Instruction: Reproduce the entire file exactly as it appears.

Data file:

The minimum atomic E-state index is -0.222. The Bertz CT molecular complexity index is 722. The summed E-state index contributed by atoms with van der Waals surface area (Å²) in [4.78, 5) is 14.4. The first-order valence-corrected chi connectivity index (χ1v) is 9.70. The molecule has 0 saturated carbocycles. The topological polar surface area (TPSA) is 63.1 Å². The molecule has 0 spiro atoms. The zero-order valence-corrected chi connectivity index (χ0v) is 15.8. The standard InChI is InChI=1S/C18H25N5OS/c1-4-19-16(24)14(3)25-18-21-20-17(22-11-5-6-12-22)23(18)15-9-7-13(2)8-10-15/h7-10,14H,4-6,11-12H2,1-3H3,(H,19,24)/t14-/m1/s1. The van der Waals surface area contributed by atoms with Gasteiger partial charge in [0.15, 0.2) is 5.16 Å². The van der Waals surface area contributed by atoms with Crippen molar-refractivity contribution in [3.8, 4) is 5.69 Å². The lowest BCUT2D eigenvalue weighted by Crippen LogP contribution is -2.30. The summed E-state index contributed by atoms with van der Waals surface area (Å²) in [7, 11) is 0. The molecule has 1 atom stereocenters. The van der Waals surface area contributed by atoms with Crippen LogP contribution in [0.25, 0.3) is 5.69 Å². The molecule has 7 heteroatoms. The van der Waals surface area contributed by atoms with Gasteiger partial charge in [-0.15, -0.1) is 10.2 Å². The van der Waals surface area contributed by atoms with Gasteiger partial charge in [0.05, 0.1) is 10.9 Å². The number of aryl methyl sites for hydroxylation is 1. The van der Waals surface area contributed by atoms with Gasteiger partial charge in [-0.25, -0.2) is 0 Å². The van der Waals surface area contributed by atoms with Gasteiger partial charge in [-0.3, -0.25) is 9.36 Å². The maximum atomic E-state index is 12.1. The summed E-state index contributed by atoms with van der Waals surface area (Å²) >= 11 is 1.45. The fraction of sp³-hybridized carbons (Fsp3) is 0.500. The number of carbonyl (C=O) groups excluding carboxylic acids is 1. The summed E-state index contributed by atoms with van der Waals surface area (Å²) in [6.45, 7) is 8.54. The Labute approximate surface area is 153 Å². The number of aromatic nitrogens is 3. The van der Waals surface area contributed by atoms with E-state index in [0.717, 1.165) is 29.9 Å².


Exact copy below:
The minimum atomic E-state index is -0.222. The Bertz CT molecular complexity index is 722. The summed E-state index contributed by atoms with van der Waals surface area (Å²) in [4.78, 5) is 14.4. The first-order valence-corrected chi connectivity index (χ1v) is 9.70. The molecule has 0 saturated carbocycles. The topological polar surface area (TPSA) is 63.1 Å². The molecule has 0 spiro atoms. The zero-order valence-corrected chi connectivity index (χ0v) is 15.8. The standard InChI is InChI=1S/C18H25N5OS/c1-4-19-16(24)14(3)25-18-21-20-17(22-11-5-6-12-22)23(18)15-9-7-13(2)8-10-15/h7-10,14H,4-6,11-12H2,1-3H3,(H,19,24)/t14-/m1/s1. The van der Waals surface area contributed by atoms with Gasteiger partial charge in [0.15, 0.2) is 5.16 Å². The van der Waals surface area contributed by atoms with Crippen molar-refractivity contribution in [3.8, 4) is 5.69 Å². The lowest BCUT2D eigenvalue weighted by Crippen LogP contribution is -2.30. The summed E-state index contributed by atoms with van der Waals surface area (Å²) in [7, 11) is 0. The molecule has 1 atom stereocenters. The van der Waals surface area contributed by atoms with Crippen LogP contribution in [0.25, 0.3) is 5.69 Å². The molecule has 7 heteroatoms. The van der Waals surface area contributed by atoms with Gasteiger partial charge in [-0.15, -0.1) is 10.2 Å². The van der Waals surface area contributed by atoms with Gasteiger partial charge in [0.05, 0.1) is 10.9 Å². The number of aryl methyl sites for hydroxylation is 1. The van der Waals surface area contributed by atoms with Gasteiger partial charge in [-0.25, -0.2) is 0 Å². The van der Waals surface area contributed by atoms with Gasteiger partial charge in [-0.3, -0.25) is 9.36 Å². The maximum atomic E-state index is 12.1. The summed E-state index contributed by atoms with van der Waals surface area (Å²) >= 11 is 1.45. The fraction of sp³-hybridized carbons (Fsp3) is 0.500. The number of carbonyl (C=O) groups excluding carboxylic acids is 1. The summed E-state index contributed by atoms with van der Waals surface area (Å²) in [6.45, 7) is 8.54. The Labute approximate surface area is 153 Å². The number of aromatic nitrogens is 3. The van der Waals surface area contributed by atoms with E-state index in [0.717, 1.165) is 29.9 Å².